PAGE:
It is possible, but would take a long time and is not likely to be reliable.
Depending on distance from the gateway, spreading factor used etc, your payload would be limited so sending a firmware update at 10-20 bytes per response, taking into account the duty cycle in your area. I did some rough calculations a while ago and worked out that it could take between 4 and 5 weeks to send a 200K image file at 20 bytes on a 5 minute polling. Each payload would need a checksum and sequence including, this then adds extra bytes, reducing your usable payload size.
and … depending on technology u use on nodes, ROM/Flash, battery operated. it would normally take higher current to flash the firmware (and of course to download the whole firmware), hence reduce operation duty cycle.
But this would be way above the fair usage policy. But even ignoring that restriction, the gateway could only update one device every 5 weeks if there’s no broadcasting, which imo makes it impracticable for real life.
The aspect of large scale deployment & remote management of LPWAN nodes attracted my attention from the earliest beginning. Soon after looking to the constraints of LPWAN in general, I realized that low power out of band management would be the best route to take. So I took some concepts from the classical IT like Wake on LAN, Software Control & Distribution solutions like Puppet and the WLAN power of the Espressif ESP32 chipset. That all mixed together has led to the idea of time triggered WLAN assisted LoRa Node device management. In rural areas a drone will be the mobile update proxy. In city and sensor dense areas, both a car or bike equiped with an update proxy and public Wifi hotspots like Fon will be in place.
Any can do specialist interested who like to jonitly develop a prototype of this concept?
Core technology of the solution would be the Lopy from Pycom (to be released in 2 months), Sodaq ONE, OpenWRT for the out of band management SBC (might become the Onion Omega2 - to be released in 4 months) and possibly some Python, YAML and Arduino Sketch skills.
Back in the ZX Spectrum 48K days there used to be major FM radio stations which transmitted games and software over the air, people would plug in their FM receiver to the Spectrum tape port during the show and prepare to load.
With fully integrated FM chips now costing <US$0.5, very basic antenna requirements and availability of community radio stations in some regions - often unused during the evening - I wonder if an agreement could be reached to broadcast OTA firmware updates over that channel.
back in the commodore days, every saturday they had a special broadcast, if you taped that you could load it into your VIC 20
the technique behind that audio/data transmission is well suitable for updating nodes I think.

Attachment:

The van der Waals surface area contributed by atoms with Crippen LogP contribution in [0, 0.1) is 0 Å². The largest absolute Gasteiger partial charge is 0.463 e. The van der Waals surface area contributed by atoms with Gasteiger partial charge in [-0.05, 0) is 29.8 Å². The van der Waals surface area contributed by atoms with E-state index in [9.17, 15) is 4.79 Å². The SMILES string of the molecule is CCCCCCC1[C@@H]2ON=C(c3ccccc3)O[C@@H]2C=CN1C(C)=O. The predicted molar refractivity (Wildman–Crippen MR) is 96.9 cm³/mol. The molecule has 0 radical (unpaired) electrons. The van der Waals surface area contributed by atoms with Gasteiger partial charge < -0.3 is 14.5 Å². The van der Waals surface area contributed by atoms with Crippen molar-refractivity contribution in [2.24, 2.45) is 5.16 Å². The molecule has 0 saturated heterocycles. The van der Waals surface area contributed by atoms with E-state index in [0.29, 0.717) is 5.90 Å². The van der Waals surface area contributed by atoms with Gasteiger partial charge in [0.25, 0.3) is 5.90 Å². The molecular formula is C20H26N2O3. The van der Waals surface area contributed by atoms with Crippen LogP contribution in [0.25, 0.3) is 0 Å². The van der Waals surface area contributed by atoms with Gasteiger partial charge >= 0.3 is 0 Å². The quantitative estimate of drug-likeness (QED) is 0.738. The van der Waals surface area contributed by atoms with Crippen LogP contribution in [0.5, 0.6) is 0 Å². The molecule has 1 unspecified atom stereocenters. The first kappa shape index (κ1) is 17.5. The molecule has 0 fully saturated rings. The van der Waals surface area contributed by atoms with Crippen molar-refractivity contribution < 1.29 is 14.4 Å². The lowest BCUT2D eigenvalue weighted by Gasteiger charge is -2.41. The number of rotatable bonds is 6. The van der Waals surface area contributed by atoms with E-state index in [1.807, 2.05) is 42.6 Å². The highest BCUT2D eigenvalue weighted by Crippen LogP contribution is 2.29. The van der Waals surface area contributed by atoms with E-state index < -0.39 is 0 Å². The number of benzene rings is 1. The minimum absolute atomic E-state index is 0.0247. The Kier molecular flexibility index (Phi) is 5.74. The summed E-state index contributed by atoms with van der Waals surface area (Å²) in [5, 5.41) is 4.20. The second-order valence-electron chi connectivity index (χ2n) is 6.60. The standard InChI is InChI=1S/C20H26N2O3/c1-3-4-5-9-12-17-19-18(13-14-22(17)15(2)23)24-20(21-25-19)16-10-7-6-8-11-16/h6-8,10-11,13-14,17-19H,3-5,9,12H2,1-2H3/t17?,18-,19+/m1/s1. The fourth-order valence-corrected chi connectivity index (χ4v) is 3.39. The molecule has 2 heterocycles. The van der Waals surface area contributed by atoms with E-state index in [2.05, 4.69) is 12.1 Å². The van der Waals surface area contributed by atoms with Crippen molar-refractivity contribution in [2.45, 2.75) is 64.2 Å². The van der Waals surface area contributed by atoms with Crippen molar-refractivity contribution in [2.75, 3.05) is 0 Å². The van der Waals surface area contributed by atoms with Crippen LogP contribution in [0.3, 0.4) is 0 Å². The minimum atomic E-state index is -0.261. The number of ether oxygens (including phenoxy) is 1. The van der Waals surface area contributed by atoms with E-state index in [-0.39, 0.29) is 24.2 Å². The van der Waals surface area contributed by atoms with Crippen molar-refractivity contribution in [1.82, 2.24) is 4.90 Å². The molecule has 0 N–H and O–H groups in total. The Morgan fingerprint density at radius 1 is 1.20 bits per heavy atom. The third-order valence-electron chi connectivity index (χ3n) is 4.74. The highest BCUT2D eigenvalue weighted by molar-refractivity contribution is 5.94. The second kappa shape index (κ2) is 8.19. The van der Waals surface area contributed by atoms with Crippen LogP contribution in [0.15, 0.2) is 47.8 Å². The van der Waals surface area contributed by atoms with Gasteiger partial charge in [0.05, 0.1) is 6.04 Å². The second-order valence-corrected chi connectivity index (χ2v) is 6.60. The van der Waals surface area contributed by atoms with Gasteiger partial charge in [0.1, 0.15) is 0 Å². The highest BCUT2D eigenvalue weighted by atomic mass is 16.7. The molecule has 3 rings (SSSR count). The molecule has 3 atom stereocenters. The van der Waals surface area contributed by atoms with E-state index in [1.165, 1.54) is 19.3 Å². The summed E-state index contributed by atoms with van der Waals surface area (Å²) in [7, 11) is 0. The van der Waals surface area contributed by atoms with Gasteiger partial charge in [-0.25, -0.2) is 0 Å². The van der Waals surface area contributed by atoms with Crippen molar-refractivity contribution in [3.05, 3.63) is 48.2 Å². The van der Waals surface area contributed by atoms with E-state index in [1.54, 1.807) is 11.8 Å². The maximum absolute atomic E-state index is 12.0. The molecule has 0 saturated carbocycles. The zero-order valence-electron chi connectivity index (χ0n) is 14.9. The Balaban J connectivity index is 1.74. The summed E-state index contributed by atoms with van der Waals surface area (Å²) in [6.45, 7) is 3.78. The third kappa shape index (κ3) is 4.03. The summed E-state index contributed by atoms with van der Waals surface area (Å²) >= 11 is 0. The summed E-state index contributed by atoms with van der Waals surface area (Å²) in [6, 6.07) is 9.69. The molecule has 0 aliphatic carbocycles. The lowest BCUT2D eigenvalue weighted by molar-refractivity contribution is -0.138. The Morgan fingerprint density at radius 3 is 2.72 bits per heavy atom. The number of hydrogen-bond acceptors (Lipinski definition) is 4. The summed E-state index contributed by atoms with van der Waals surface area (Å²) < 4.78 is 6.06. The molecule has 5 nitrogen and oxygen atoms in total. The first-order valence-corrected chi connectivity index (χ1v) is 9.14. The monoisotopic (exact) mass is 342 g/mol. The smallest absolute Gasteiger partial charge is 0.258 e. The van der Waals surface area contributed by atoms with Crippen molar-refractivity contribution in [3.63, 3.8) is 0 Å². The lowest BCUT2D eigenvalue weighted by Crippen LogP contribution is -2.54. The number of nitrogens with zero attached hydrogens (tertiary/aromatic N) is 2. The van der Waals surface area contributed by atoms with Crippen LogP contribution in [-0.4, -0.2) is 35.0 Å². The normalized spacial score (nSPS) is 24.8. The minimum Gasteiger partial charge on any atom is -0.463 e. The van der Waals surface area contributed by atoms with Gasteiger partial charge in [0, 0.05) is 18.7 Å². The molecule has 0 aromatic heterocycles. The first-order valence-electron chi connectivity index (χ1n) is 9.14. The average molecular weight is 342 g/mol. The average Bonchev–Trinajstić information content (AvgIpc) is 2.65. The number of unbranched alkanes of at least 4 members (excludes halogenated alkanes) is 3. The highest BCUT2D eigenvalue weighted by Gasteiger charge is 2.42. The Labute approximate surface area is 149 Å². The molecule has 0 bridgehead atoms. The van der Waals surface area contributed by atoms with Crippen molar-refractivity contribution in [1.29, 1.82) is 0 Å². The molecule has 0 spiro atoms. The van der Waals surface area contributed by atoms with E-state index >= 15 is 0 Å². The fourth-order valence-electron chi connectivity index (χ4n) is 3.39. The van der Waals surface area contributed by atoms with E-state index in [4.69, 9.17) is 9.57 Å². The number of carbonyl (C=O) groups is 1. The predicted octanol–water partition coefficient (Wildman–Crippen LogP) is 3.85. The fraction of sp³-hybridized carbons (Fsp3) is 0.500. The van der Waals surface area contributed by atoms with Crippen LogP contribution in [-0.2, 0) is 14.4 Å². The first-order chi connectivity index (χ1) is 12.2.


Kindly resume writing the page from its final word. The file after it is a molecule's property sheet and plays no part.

but, updating what ? firmware or application software, anyway, there is a lot to be done on the security part.
its not that simple…
All the required hardware stuff has been delivered. Fancy descriptive name will be: WLAN assisted remote management of LPWAN IoT devices. Ubuntu Snap will be the first SC&D technique to use for this idea. Stay tuned. Specs have been worked out and some prototype results might be expected in Januar 2017.
Hi, I’m interested on this topic, I was reading the mentioned post “Firmware Updates over Low-Power Wide Area Networks”.
BTW: It is a great work!
But, I have some questions
As far as I understand you are proposing this mechanism to be included in the LoRaWAN specification, but I think that regardless the standarization of this process, you’re going to continue working on provide this solution.
You mentioned that you have a application layer in charge of the update. This application will be available for the community? will be a part of thethingsindustries? or It is going to be responsability of each user to create its own updating application layer?
This proof of concept is running on a enhanced version of TTN? Since I read that TTN currently doesn’t support class C communications.
When do you estimate that it will be released? (class C support and application update layer)
Yes. If anything is going to be part of LoRaWAN spec, it would be setting up the multicast group and potentially the fragmentation session. It would be good to have this standardized, if not in LoRaWAN, then in another spec.
The multicast group and fragmentation session specs will be open source, whether or not part of LoRaWAN. This is to be discussed in the LoRa Alliance TC. The current spec status is draft and application-layer.
The Update Server that we use in the demo is being developed by The Things Industries, like almost the entire The Things Network open source stack. It will be available in TTI private networks for sure.
In any case, half of the magic of FOTA is in multicast group and fragmentation session setup, and this we want to bring to the community for sure, both open source on GitHub and hosted in the public community network. Best would be as part of LoRaWAN, otherwise either custom TTN MAC commands or implemented in the application-layer.
Yes, this is a test TTN installation supporting class C.
Class C is coming in a new version of TTN. We will make an announcement very soon.
In the meantime, we’re working with ARM and the community on an end-to-end demo of FOTA, so including hardware. If everything goes well with the new TTN version, I think somewhere mid-Q4.